Back in Wovember 2012, our good friend Tom Van Deijnen wrote this piece for his carefully curated Wovember Words series. In it, he explores the ideas of the German naturalist and hygenist Doctor Jaeger, and how he saw WOOL as the best medicine; in lieu of this morning’s post, we are reviving Tom’s wondrous Wovember Words from the archives!

Wovember Words 28. 

In the late 19th century, Dr Gustav Jaeger developed a philosophy of ‘sanitary clothing’ in which wool is given the spotlight. In contrast to ‘chilling materials’ such as linen and cotton, wool could absorb and pass away the ‘noxious exhalations’ of the body. In 1884 the Dr Jaeger’s Sanitary Woollen System was founded by English businessman Lewis Tomalin. In a 1930s bulletin extolling the health-giving properties of wool, Mr Garrett, head of the Jaeger technical laboratory explains:

“The foremost elements to give proper protection and comfort in what you wear are – slow conductivity, to enable the body to maintain a normal temperature, absorption to eliminate damp, ventilation and moderate weight. Adequate cover of the human frame is essential for the maintenance of health and good wool possesses all the elements named…ideal sportswear is always made from wool for the reasons given.”

– S Black, Knitting: Fashion, Industry, Craft, V&A Publishing 2012, London

One famous literary person wearing Dr Jaeger’s Sanitary Woollen System was George Bernard Shaw (Wovember disclaimer: although this looks like a woollen suit, we cannot be sure if it was made by Dr Jaeger)

Tomalin’s 1884 venture ‘Dr Jaeger’s Sanitary Woollen System Co Ltd’, grew into the global fashion brand Jaeger. The company was committed to supporting the War effort, making underwear and blankets and, as the poster below shows, they continued to promote wool for heath.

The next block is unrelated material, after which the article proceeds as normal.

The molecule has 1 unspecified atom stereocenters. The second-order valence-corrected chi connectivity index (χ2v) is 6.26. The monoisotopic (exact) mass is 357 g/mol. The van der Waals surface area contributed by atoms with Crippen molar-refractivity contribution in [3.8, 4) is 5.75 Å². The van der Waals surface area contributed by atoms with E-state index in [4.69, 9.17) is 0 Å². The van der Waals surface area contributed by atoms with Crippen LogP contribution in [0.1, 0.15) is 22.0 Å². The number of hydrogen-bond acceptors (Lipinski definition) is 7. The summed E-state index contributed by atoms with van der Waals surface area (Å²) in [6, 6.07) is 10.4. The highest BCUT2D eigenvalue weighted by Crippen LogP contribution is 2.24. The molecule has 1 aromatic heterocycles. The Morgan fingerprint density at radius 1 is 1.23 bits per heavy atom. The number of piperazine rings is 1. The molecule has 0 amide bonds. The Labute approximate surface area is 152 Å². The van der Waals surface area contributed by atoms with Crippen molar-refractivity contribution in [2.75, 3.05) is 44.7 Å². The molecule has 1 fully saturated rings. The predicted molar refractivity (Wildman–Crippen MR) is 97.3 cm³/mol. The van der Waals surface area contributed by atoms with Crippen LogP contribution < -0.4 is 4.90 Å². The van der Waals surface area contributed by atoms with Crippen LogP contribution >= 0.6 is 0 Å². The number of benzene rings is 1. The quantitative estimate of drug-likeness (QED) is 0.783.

With designers such as Jean Muir and pieces modelled by Jean Shrimpton, Audrey Hepburn and Marilyn Monroe, the brand became iconic for British made, fashionable garments. Natural animal fibres were always a key part of collections from the Camel Coat to wool suits and the knitted twinset and pearls look that were once so iconic for the brand.

Many knitters will also have a Jaeger ball of wool in their deep, deep stash as well as a knitting pattern book or two; the early emphasis was the feel and texture of the fabric, as well as being able to make your own high fashion at home.

Jaeger went into administration in April this year and the future of the company is not certain. Team Wovember would like to salute Doctor Jaeger for his pioneering work on wool for health and well being! You can read The Illustrated catalogue pertaining to the Sanitary System of Dr. Gustav Jaeger at The Metropolitan Museum of Art Libraries.